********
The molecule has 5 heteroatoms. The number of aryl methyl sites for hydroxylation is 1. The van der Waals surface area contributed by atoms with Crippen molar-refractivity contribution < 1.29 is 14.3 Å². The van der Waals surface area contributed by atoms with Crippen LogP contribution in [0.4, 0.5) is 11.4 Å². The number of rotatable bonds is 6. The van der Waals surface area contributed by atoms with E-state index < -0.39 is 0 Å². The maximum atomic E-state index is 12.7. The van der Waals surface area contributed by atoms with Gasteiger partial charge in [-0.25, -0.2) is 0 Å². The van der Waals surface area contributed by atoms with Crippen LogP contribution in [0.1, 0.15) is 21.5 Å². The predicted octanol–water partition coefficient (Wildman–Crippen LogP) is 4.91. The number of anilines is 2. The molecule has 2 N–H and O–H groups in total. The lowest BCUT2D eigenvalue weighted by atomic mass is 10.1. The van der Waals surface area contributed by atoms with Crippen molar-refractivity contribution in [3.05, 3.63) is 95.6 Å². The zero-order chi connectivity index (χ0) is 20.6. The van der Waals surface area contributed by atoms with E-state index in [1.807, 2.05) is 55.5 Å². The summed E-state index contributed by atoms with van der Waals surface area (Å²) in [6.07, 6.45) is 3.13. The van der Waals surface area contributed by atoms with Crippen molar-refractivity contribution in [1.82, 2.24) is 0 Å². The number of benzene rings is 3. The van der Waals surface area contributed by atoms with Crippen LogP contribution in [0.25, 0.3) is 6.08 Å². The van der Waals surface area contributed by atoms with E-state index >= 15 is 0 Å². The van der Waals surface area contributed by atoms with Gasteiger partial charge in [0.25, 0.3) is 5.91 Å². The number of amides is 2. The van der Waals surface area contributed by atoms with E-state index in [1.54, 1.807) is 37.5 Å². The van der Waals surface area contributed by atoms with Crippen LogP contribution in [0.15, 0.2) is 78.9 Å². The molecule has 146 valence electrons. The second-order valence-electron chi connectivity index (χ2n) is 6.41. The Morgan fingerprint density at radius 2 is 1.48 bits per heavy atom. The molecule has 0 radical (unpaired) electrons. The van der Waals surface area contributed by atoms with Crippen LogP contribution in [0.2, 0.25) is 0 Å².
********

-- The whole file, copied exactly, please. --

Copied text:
The molecule has 5 heteroatoms. The number of aryl methyl sites for hydroxylation is 1. The van der Waals surface area contributed by atoms with Crippen molar-refractivity contribution < 1.29 is 14.3 Å². The van der Waals surface area contributed by atoms with Crippen LogP contribution in [0.4, 0.5) is 11.4 Å². The number of rotatable bonds is 6. The van der Waals surface area contributed by atoms with E-state index < -0.39 is 0 Å². The maximum atomic E-state index is 12.7. The van der Waals surface area contributed by atoms with Gasteiger partial charge in [-0.25, -0.2) is 0 Å². The van der Waals surface area contributed by atoms with Crippen LogP contribution in [0.1, 0.15) is 21.5 Å². The predicted octanol–water partition coefficient (Wildman–Crippen LogP) is 4.91. The number of anilines is 2. The molecule has 2 N–H and O–H groups in total. The lowest BCUT2D eigenvalue weighted by atomic mass is 10.1. The van der Waals surface area contributed by atoms with Crippen molar-refractivity contribution in [3.05, 3.63) is 95.6 Å². The zero-order chi connectivity index (χ0) is 20.6. The van der Waals surface area contributed by atoms with E-state index in [1.807, 2.05) is 55.5 Å². The summed E-state index contributed by atoms with van der Waals surface area (Å²) in [6.07, 6.45) is 3.13. The van der Waals surface area contributed by atoms with Crippen molar-refractivity contribution in [1.82, 2.24) is 0 Å². The number of benzene rings is 3. The van der Waals surface area contributed by atoms with Crippen LogP contribution in [0.25, 0.3) is 6.08 Å². The van der Waals surface area contributed by atoms with E-state index >= 15 is 0 Å². The van der Waals surface area contributed by atoms with Gasteiger partial charge in [0.25, 0.3) is 5.91 Å². The number of amides is 2. The van der Waals surface area contributed by atoms with E-state index in [1.54, 1.807) is 37.5 Å². The van der Waals surface area contributed by atoms with Crippen LogP contribution in [0.15, 0.2) is 78.9 Å². The molecule has 146 valence electrons. The second-order valence-electron chi connectivity index (χ2n) is 6.41. The Morgan fingerprint density at radius 2 is 1.48 bits per heavy atom. The molecule has 0 radical (unpaired) electrons. The van der Waals surface area contributed by atoms with Crippen LogP contribution in [0.2, 0.25) is 0 Å².